People with rural hukou (resident registration) can be admitted and receive treatment at any designated medical institution in counties, districts, cities, and prefectures before settling their bills, and the settlement is managed on a one-stop basis. This has made hospital trips more convenient and affordable. Major efforts have been made to pair up 56 hospitals in poor counties in Xinjiang with 63 leading hospitals in the region and other parts of the country, to step up medical services and hospital management in impoverished areas.

The people of Xinjiang now enjoy better health with improved health services. The average life expectancy grew from 30 years in 1949 to 74.7 years in 2019.

The reproductive rights of ethnic minorities are duly guaranteed. According to the Constitution and relevant laws, all citizens have reproductive rights and both husband and wife have the duty to practice family planning. Family planning is a basic national policy, with an emphasis on reproductive health, and prenatal, postnatal and early-life care. It has a direct bearing on gender equality, women's empowerment, poverty reduction, and sustainable development.

The application of family planning measures in China was gradually extended from coastal and inland to border regions, from urban to rural areas, and from the Han people to ethnic minorities. Preferential policies were implemented for ethnic minorities. In line with local conditions and in accordance with the state's laws and regulations, Xinjiang formulated its own family planning policies. Family planning was first applied to the Han people in the region in the early 1970s, but until the mid and late 1980s, ethnic minorities were not subject to this policy. The Measures on Family Planning released by the autonomous region in 1992 stipulated that urban Han residents could have one child per couple and those residing in rural and pastoral areas could have two, while for ethnic minorities, urban residents could have two children per couple and those in rural and pastoral areas could have three. Ethnic minority groups with relatively smaller populations were not required to follow the family planning policy. This was one of the major reasons why the ethnic minority populations in Xinjiang maintained a fast growth rate.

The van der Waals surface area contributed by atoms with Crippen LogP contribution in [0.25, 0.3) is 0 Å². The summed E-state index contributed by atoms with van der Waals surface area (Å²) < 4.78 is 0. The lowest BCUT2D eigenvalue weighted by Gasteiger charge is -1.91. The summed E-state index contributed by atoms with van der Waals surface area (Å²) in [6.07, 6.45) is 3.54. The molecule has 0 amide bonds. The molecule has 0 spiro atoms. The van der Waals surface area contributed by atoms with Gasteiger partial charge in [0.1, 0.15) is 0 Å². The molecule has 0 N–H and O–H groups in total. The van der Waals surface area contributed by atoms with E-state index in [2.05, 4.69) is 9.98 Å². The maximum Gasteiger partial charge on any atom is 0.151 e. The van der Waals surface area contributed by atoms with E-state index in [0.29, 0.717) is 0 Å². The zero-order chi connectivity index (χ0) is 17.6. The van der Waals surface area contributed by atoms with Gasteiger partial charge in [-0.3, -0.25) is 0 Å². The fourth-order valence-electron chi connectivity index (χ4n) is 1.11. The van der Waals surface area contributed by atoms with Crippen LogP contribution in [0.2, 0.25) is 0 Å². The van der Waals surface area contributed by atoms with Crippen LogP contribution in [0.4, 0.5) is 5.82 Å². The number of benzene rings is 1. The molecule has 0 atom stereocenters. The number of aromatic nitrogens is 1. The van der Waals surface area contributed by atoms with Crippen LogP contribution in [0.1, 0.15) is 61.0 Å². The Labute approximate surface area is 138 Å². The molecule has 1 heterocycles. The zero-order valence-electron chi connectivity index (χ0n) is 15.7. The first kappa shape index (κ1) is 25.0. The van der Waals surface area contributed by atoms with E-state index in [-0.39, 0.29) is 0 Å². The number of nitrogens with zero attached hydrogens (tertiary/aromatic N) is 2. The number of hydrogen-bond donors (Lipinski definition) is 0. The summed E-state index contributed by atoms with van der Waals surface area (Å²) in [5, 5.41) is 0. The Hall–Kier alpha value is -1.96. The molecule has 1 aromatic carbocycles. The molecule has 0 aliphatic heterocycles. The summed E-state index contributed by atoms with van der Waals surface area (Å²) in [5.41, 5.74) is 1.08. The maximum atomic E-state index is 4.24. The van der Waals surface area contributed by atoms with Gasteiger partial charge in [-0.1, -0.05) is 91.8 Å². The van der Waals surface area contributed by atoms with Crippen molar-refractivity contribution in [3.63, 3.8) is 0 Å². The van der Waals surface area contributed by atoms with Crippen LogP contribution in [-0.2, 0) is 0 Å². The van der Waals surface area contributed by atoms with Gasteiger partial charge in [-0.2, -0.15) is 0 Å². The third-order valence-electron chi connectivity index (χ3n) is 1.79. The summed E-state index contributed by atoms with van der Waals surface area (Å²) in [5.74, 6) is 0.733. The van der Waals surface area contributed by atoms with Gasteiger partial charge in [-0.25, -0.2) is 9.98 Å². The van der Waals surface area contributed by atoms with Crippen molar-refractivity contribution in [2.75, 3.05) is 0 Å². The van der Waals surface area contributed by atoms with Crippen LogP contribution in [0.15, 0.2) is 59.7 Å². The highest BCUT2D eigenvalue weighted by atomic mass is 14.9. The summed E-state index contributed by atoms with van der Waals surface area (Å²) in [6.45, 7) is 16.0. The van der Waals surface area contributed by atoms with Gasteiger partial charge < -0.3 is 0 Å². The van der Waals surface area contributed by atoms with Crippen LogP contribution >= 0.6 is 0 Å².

In parallel with the region's economic and social development, the different ethnic groups began to develop similar expectations in terms of family structure, so Xinjiang amended the Regulations on Population and Family Planning in 2017, introducing universal family planning policies for all ethnic groups: two children per couple for urban residents and three per couple for rural residents. In line with the national adjustments to laws and policies regarding population and family planning, Xinjiang will further modify and improve relevant local regulations and policies.